[i] Data for this article was only gathered from the aforementioned datasets. Additional open-source research and coding was not completed to verify what was collected from the three datasets. This likely contributes to underreporting attacks as well. Attacks information was gathered from 2008-2018 (and, where available, 2019) for groups that received Iranian sponsorship at any point for any duration during that time period, with two exceptions: Taliban and al-Qa`ida (discussed in footnote E). Data from the GTD is from 2008-2018, and data from ACLED and Janes is collected from the year available until 2019. Data on the specific entities was first pulled from the GTD and ACLED. Months in which there was a gap in data in those sources were then searched in Janes. Data from ACLED and Janes was then coded according to GTD’s attack coding scheme. (See the GTD Codebook for specifics.) After compiling from different datasets, observations were reviewed to ensure duplicate events across databases were not included.
[j] All three datasets collect from secondary sources. There is a potential selection effect in the data compiled for this study since these datasets have already denoted the attacks’ importance. Attacks coded in the GTD must meet two sets of criteria. First, attacks must (a) be perpetrated by sub-state actors, (b) demonstrate intentionality on part of the group, and (c) have a level of violence or immediate threat of it. Second, two of three of the following criteria should be met for inclusion: (a) the goal of the event is for political, economic, religious, or social reasons, (b) the event must have evidence of signaling a message, coercion, or intimidation of a larger audience, or (c) the event must be outside the realm of legitimate warfare activities. See “GTD Codebook, p. 10.” ACLED collects data from media; research and investigative reports; local partners; and specific social media accounts and channels. For more information, see “Armed Conflict Location & Event Data Project (ACLED) Codebook,” ACLED, 2019. Examples of violent event types included from ACLED are: battles, armed clashes, use of force against civilians, and abductions. There is a potential selection effect in the data compiled for this study: these sources have already denoted events’ importance. This dataset adds gradations of violent events to the present study, including but not limited to battles, armed clashes, use of force against civilians, and abductions. Attacks from Janes Terrorism and Insurgency Centre’s Events dataset are coded from open sources. For more information, see “Terrorism and insurgency” on the Janes website.
[k] Events from ACLED and Janes also covered “clashes” or “battles” that were ongoing. For multi-day clashes, the author coded a new attack for each day of the clash if the attacks took place in different locations (at the city level). For these types of events, the lowest fatalities count found was coded.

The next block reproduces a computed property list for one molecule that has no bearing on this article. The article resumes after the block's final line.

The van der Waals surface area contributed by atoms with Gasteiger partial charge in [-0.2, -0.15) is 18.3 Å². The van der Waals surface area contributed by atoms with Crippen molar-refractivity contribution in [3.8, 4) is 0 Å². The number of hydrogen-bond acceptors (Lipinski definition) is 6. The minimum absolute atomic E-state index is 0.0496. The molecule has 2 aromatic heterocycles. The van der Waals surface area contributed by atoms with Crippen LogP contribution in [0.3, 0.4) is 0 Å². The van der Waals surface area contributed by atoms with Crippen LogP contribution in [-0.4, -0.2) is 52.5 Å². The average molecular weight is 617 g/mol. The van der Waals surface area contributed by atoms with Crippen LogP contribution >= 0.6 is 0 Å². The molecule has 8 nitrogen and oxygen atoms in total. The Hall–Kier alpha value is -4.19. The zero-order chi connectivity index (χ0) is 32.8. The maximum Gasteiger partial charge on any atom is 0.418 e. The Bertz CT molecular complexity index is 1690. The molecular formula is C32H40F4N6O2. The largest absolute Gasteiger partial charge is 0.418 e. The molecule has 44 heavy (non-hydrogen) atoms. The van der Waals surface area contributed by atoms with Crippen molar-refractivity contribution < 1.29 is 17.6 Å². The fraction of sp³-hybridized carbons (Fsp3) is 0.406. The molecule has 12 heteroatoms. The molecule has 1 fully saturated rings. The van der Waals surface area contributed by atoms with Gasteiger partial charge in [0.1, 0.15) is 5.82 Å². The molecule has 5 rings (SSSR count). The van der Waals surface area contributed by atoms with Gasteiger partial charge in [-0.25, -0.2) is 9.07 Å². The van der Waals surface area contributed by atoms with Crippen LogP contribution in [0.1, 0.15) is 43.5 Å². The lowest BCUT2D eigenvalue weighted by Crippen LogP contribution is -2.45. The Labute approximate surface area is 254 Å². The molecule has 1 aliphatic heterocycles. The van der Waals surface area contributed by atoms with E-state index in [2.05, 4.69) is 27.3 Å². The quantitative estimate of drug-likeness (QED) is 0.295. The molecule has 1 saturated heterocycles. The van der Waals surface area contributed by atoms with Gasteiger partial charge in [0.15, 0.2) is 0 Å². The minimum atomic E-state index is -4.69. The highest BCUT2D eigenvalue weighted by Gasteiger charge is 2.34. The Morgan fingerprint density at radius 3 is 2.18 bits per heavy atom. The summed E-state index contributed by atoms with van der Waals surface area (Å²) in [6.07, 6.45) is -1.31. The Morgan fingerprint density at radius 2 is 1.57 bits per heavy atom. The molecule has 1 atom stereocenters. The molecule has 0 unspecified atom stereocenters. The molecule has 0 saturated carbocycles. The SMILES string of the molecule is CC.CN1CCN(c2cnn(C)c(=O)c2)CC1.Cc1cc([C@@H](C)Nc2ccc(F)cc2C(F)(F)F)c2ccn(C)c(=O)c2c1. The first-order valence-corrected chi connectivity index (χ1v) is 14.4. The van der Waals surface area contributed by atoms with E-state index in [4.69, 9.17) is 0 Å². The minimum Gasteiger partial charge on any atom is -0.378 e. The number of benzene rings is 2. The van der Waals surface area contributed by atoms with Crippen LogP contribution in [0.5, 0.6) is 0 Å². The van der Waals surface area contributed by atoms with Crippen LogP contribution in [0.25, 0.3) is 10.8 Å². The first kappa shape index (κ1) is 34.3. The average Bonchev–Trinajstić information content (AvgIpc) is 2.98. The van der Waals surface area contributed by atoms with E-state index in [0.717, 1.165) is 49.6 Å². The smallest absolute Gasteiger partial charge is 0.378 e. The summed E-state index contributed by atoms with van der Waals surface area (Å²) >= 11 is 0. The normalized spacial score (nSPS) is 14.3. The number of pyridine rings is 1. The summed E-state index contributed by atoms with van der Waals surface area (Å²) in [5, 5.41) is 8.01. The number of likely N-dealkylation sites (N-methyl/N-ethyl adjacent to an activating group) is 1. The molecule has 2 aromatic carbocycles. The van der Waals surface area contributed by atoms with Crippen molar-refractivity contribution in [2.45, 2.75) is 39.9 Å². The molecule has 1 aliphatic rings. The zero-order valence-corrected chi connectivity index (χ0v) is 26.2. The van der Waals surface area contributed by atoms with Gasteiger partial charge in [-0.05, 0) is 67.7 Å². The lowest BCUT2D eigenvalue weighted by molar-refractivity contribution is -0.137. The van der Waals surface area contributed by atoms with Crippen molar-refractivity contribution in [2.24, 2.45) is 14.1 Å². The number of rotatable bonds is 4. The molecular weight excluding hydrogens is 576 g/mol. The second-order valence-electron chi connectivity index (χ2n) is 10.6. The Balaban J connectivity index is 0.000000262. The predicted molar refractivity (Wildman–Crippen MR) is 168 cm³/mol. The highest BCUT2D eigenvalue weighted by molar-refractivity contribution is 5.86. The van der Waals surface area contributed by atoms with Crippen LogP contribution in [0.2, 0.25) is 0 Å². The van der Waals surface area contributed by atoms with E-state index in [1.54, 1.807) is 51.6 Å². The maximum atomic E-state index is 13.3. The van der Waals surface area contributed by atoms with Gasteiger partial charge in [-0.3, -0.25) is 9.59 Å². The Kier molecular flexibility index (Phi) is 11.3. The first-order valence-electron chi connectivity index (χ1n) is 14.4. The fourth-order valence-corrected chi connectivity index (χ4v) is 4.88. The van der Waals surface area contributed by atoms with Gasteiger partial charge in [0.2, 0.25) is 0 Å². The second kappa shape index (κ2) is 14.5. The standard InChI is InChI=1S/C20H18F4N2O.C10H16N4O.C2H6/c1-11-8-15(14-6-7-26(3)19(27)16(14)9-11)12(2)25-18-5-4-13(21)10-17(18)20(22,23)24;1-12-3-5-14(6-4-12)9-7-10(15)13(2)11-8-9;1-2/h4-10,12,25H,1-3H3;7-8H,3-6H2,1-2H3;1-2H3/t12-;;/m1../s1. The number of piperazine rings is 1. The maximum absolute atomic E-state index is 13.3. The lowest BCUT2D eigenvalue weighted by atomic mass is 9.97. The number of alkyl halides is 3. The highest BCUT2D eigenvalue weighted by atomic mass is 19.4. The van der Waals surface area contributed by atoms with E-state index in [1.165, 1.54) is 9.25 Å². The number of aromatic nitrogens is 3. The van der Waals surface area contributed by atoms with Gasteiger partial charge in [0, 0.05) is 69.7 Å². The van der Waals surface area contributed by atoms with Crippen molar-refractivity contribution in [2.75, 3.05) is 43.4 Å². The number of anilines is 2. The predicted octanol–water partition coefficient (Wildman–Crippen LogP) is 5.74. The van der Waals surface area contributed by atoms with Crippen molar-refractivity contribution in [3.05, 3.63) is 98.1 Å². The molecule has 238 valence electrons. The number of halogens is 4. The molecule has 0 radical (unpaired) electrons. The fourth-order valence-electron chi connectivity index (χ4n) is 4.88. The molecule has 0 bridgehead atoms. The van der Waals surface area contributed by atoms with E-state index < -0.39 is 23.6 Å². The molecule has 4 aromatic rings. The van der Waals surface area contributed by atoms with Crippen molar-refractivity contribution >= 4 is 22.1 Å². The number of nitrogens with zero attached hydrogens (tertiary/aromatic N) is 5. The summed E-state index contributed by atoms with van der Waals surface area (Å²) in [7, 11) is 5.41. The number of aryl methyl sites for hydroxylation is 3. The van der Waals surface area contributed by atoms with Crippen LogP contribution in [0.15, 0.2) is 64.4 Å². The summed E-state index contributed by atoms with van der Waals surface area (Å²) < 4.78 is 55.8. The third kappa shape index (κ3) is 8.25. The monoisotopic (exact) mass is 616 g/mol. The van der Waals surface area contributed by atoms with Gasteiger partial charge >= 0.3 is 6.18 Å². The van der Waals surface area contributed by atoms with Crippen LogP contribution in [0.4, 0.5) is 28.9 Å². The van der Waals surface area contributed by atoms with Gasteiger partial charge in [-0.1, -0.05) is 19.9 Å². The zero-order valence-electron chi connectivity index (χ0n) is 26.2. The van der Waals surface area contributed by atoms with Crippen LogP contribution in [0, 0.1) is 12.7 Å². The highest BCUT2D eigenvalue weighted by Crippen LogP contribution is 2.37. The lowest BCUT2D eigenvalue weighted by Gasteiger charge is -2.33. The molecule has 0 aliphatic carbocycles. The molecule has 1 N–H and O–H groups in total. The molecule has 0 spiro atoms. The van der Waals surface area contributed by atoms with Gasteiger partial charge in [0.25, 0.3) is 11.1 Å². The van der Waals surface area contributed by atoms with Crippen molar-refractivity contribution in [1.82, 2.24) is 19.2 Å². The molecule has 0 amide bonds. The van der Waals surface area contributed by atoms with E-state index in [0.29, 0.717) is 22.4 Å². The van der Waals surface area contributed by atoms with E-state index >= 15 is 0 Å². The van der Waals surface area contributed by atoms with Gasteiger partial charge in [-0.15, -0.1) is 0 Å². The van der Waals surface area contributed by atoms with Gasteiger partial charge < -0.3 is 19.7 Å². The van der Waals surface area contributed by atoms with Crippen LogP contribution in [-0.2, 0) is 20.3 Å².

Data was extracted for the groups’ names from ACLED’s “actor1” category and GTD’s “gname.” From Janes, the primary targeting force was coded from attack descriptions. These categories reflect that the group in question was the primary targeting force. For standardization purposes, co-operational attacks were coded under the primary targeting group. While this may also contribute to some underreporting, this standardization hopefully protects from most data conflation issues.
[l] The Houthis, or Ansar Allah, are not included in this study. Given their focus and position in Yemen, the Houthis have considerable strength and autonomy. Iran and the Houthis coordinate an overall tactical and target strategy with the Houthis, per Nader Uskowi, Temperature Rising: Iran’s Revolutionary Guards and Wars in the Middle East (Lanham, MD: Rowman & Littlefield), p. 28. With this, it may be more appropriate to consider the group an Iranian non-state partner as opposed to a proxy. As the Houthis are not included in this study, Iranian involvement in Yemen is also not discussed. This is not to dismiss the importance of Iran’s policies and involvement in Yemen. For more information about this relationship and history, see Michael Knights, “The Houthi War Machine,” CTC Sentinel 11:8 (2018); Marieke Brandt, Tribes and Politics in Yemen: A History of the Houthi Conflict (Oxford: Oxford University Press, 2017); and Gerald M. Feierstein, “Iran’s Role in Yemen and Prospects for Peace,” Middle East Institute, December 6, 2018.
[m] The land and air bridge generally refers to various routes potentially connecting Tehran to the Mediterranean, which run through various points in Iraq, Syria, and, in some routes, Lebanon. Through these routes, Iran can equip proxies throughout Iraq, Syria, and Lebanon, and exert other forms of influence, such as various soft-power initiatives in Syria’s Deir ez-Zor province. For an excellent background and analysis about the land and air bridge, see David Adesnik and Behnam Ben Taleblu, “Burning Bridge: The Iranian Land Corridor to the Mediterranean,” Foundation for the Defense of Democracies, June 2019. For more information about Iranian soft power influence in the Syrian Deir ez-Zor province, see Oula A. Alrifai, “What Is Iran Up To in Deir al-Zour?” Washington Institute, October 10, 2019.